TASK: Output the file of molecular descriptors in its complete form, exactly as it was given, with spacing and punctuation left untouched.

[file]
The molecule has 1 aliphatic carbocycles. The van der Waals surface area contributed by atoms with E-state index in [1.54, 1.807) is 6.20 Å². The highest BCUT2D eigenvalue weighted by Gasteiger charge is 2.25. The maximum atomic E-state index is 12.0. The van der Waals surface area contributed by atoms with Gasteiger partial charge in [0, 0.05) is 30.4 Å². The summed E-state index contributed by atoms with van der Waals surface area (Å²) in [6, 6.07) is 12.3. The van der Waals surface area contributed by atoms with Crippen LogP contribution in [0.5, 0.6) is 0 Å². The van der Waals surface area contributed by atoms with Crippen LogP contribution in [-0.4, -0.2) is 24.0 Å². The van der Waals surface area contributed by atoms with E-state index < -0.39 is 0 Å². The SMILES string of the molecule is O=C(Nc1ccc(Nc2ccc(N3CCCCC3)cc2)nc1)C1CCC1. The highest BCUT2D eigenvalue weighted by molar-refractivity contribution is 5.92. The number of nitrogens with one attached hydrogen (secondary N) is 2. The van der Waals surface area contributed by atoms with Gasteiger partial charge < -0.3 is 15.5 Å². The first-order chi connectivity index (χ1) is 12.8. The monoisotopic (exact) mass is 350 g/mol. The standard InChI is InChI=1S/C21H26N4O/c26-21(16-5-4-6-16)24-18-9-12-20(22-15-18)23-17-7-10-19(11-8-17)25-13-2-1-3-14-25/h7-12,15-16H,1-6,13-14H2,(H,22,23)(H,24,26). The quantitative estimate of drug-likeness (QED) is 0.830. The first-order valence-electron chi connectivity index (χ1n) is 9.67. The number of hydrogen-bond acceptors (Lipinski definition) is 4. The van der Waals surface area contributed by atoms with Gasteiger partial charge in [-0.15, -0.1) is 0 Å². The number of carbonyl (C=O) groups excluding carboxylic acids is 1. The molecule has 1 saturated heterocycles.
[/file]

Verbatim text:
The molecule has 1 aliphatic carbocycles. The van der Waals surface area contributed by atoms with E-state index in [1.54, 1.807) is 6.20 Å². The highest BCUT2D eigenvalue weighted by Gasteiger charge is 2.25. The maximum atomic E-state index is 12.0. The van der Waals surface area contributed by atoms with Gasteiger partial charge in [0, 0.05) is 30.4 Å². The summed E-state index contributed by atoms with van der Waals surface area (Å²) in [6, 6.07) is 12.3. The van der Waals surface area contributed by atoms with Crippen LogP contribution in [0.5, 0.6) is 0 Å². The van der Waals surface area contributed by atoms with Crippen LogP contribution in [-0.4, -0.2) is 24.0 Å². The van der Waals surface area contributed by atoms with E-state index < -0.39 is 0 Å². The SMILES string of the molecule is O=C(Nc1ccc(Nc2ccc(N3CCCCC3)cc2)nc1)C1CCC1. The highest BCUT2D eigenvalue weighted by molar-refractivity contribution is 5.92. The number of nitrogens with one attached hydrogen (secondary N) is 2. The van der Waals surface area contributed by atoms with Gasteiger partial charge < -0.3 is 15.5 Å². The first-order chi connectivity index (χ1) is 12.8. The monoisotopic (exact) mass is 350 g/mol. The standard InChI is InChI=1S/C21H26N4O/c26-21(16-5-4-6-16)24-18-9-12-20(22-15-18)23-17-7-10-19(11-8-17)25-13-2-1-3-14-25/h7-12,15-16H,1-6,13-14H2,(H,22,23)(H,24,26). The quantitative estimate of drug-likeness (QED) is 0.830. The first-order valence-electron chi connectivity index (χ1n) is 9.67. The number of hydrogen-bond acceptors (Lipinski definition) is 4. The van der Waals surface area contributed by atoms with Gasteiger partial charge in [-0.15, -0.1) is 0 Å². The number of carbonyl (C=O) groups excluding carboxylic acids is 1. The molecule has 1 saturated heterocycles.